NTSB Identification: LAX05FA045.
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Nonscheduled 14 CFR
Accident occurred Tuesday, December 07, 2004 in Flagstaff, AZ
Probable Cause Approval Date: 05/29/2007
Aircraft: Cessna T310R, registration: N592DM
Injuries: 1 Fatal.

NTSB investigators either traveled in support of this investigation or conducted a significant amount of investigative work without any travel, and used data obtained from various sources to prepare this aircraft accident report.

The aircraft collided with an embankment 2 miles from, and about 200 feet lower than, the airport during a takeoff attempt in icing conditions. Examination of the ground scars and wreckage disclosed that the airplane collided with the berm in near wings level controlled flight while in a slightly nose high descending flight path. Evidence showed that both engines were developing symmetrical high power at impact. The aircraft was transporting cargo and medical specimens over a route the pilot flew every day according to a company schedule. The aircraft had arrived at 1826 from the previous stop on the scheduled route. According to witnesses at the airport who watched the airplane takeoff, either one or both of the engines were "very rough sounding." After the airplane departed runway 21, it made a shallow left turn, and then disappeared into the low clouds. One witness indicated that the airplane rotated approximately 5,000 feet down the nearly 7,000-foot-long runway. While on the ground after arrival, the pilot requested that the airplane be deiced. The line service technician accomplished this at 1855, 1 hour before the accident, with the pilot observing the procedure. When the technician arrived at the aircraft he noticed that the aircraft had "a considerable amount of ice built up" from the landing. He sprayed approximately 5 gallons of Glycol mix 50/50 to remove the ice and snow that was attached to the leading edges of the wings, spinners, and the snow that had accumulated on the top of the fuselage. During the procedure, light snow continued to fall. The accident airplane was not certified, nor equipped for flight into known icing conditions. Based on an evaluation of the weather data, IFR conditions, light snow showers, and conditions highly conducive to icing from the surface to 20,000 feet existed at the airport during the aircraft's landing, stay on the ground, and departure. There was a 95 percent probability of moderate clear to mixed icing from the surface to 10,800 feet. The pilot was aware of the icing conditions both at the airport and in the local area at the time of departure, and had received multiple weather briefings where the forecasted and observed icing conditions were clearly described. The operator reported that a truck was available to take the pilot's cargo onto the final destination should weather or mechanical reasons preclude completion of the flight. According to entries in a journal the pilot kept, there is evidence that the pilot perceived a great deal of pressure to fly in icing conditions with an under-equipped aircraft, and some of this pressure involved a perceived association between doing so and maintaining employment; however, there was insufficient information to determine whether the company culture condoned or encouraged this behavior. There was insufficient information from which to determine why the pilot chose to depart in icing conditions. Fatigue was not a factor in this accident. No preimpact mechanical malfunctions or failures were identified in the wreckage examinations.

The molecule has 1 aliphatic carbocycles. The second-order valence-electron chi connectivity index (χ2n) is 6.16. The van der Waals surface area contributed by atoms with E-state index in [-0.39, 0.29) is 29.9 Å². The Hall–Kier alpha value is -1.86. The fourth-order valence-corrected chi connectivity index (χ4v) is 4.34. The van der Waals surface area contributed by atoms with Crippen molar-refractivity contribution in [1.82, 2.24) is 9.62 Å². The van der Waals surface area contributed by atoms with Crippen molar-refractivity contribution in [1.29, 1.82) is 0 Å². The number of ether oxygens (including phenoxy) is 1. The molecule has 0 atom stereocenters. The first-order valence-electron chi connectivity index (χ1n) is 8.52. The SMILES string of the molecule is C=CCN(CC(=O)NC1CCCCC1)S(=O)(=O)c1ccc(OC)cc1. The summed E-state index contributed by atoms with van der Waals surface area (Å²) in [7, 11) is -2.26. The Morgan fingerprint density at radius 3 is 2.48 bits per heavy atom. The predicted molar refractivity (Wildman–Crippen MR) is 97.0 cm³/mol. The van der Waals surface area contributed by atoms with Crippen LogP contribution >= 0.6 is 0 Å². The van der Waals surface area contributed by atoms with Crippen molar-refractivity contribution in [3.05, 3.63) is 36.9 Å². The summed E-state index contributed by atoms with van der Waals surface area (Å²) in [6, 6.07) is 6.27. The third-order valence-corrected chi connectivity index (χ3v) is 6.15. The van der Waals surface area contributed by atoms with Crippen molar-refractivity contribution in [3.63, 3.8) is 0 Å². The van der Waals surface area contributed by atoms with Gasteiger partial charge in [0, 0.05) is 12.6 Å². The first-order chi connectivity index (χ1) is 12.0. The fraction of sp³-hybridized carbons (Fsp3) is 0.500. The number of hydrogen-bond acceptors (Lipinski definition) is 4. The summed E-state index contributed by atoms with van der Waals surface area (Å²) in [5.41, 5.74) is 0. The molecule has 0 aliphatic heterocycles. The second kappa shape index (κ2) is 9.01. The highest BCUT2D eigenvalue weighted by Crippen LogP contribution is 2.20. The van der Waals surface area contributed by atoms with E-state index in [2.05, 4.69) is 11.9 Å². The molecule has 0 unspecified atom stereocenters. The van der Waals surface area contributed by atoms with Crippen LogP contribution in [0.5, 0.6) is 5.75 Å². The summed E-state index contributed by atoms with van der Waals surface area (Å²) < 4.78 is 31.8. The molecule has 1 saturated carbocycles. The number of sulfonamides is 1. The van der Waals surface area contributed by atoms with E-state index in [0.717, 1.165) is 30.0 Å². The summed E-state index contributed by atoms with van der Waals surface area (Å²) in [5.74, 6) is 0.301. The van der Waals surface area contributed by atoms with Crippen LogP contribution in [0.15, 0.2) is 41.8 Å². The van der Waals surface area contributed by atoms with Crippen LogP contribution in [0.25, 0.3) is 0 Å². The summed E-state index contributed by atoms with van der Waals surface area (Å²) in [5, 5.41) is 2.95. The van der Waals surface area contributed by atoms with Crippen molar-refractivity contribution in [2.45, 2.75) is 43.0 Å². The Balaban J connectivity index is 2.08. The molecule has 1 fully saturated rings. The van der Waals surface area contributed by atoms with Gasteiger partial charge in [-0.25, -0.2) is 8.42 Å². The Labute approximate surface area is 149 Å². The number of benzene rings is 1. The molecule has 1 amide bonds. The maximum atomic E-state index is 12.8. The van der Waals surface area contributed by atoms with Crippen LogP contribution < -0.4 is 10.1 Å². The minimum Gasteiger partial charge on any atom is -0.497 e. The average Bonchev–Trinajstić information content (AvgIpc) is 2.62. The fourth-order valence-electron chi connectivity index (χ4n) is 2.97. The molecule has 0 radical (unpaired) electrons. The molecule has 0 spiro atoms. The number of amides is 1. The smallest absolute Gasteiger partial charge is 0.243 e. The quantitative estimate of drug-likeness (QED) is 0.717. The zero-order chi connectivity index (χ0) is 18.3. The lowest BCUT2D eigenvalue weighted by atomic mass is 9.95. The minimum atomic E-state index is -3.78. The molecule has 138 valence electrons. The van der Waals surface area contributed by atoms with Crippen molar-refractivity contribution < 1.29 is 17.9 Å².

The National Transportation Safety Board determines the probable cause(s) of this accident to be:

The pilot's decision to attempt flight into known adverse weather conditions beyond the capability of the airplane and his failure to ensure that the airplane's wings were free of ice and/or snow contamination that accumulated while the airplane was on the ground, which resulted in an attempted takeoff with upper wing contamination that induced a subsequent stall/mush and a collision with the ground.

Full narrative available

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